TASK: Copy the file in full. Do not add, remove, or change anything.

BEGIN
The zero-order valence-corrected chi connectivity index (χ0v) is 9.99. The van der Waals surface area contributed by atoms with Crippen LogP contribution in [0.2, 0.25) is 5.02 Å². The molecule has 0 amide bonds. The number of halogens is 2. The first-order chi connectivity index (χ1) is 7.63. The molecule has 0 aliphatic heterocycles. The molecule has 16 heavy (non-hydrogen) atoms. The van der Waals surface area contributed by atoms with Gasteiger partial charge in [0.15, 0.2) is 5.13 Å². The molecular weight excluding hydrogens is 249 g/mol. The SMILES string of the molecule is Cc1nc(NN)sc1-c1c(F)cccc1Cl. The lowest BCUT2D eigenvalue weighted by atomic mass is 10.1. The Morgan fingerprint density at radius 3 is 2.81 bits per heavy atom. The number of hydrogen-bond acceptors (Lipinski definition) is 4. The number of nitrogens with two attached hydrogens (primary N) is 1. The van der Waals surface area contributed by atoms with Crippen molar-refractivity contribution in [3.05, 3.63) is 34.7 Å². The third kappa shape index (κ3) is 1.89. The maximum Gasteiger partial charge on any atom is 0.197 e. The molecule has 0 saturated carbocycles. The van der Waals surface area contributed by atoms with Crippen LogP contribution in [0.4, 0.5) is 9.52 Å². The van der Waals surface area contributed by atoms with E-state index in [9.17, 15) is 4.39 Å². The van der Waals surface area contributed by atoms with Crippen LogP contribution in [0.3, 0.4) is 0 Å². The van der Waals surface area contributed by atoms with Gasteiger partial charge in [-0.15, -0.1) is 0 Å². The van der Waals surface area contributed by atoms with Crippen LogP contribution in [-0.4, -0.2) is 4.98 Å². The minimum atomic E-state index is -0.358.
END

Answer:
The zero-order valence-corrected chi connectivity index (χ0v) is 9.99. The van der Waals surface area contributed by atoms with Crippen LogP contribution in [0.2, 0.25) is 5.02 Å². The molecule has 0 amide bonds. The number of halogens is 2. The first-order chi connectivity index (χ1) is 7.63. The molecule has 0 aliphatic heterocycles. The molecule has 16 heavy (non-hydrogen) atoms. The van der Waals surface area contributed by atoms with Gasteiger partial charge in [0.15, 0.2) is 5.13 Å². The molecular weight excluding hydrogens is 249 g/mol. The SMILES string of the molecule is Cc1nc(NN)sc1-c1c(F)cccc1Cl. The lowest BCUT2D eigenvalue weighted by atomic mass is 10.1. The Morgan fingerprint density at radius 3 is 2.81 bits per heavy atom. The number of hydrogen-bond acceptors (Lipinski definition) is 4. The number of nitrogens with two attached hydrogens (primary N) is 1. The van der Waals surface area contributed by atoms with Crippen molar-refractivity contribution in [3.05, 3.63) is 34.7 Å². The third kappa shape index (κ3) is 1.89. The maximum Gasteiger partial charge on any atom is 0.197 e. The molecule has 0 saturated carbocycles. The van der Waals surface area contributed by atoms with Crippen LogP contribution in [0.4, 0.5) is 9.52 Å². The van der Waals surface area contributed by atoms with E-state index in [9.17, 15) is 4.39 Å². The van der Waals surface area contributed by atoms with Crippen LogP contribution in [0.3, 0.4) is 0 Å². The van der Waals surface area contributed by atoms with Gasteiger partial charge in [-0.15, -0.1) is 0 Å². The van der Waals surface area contributed by atoms with Crippen LogP contribution in [-0.4, -0.2) is 4.98 Å². The minimum atomic E-state index is -0.358.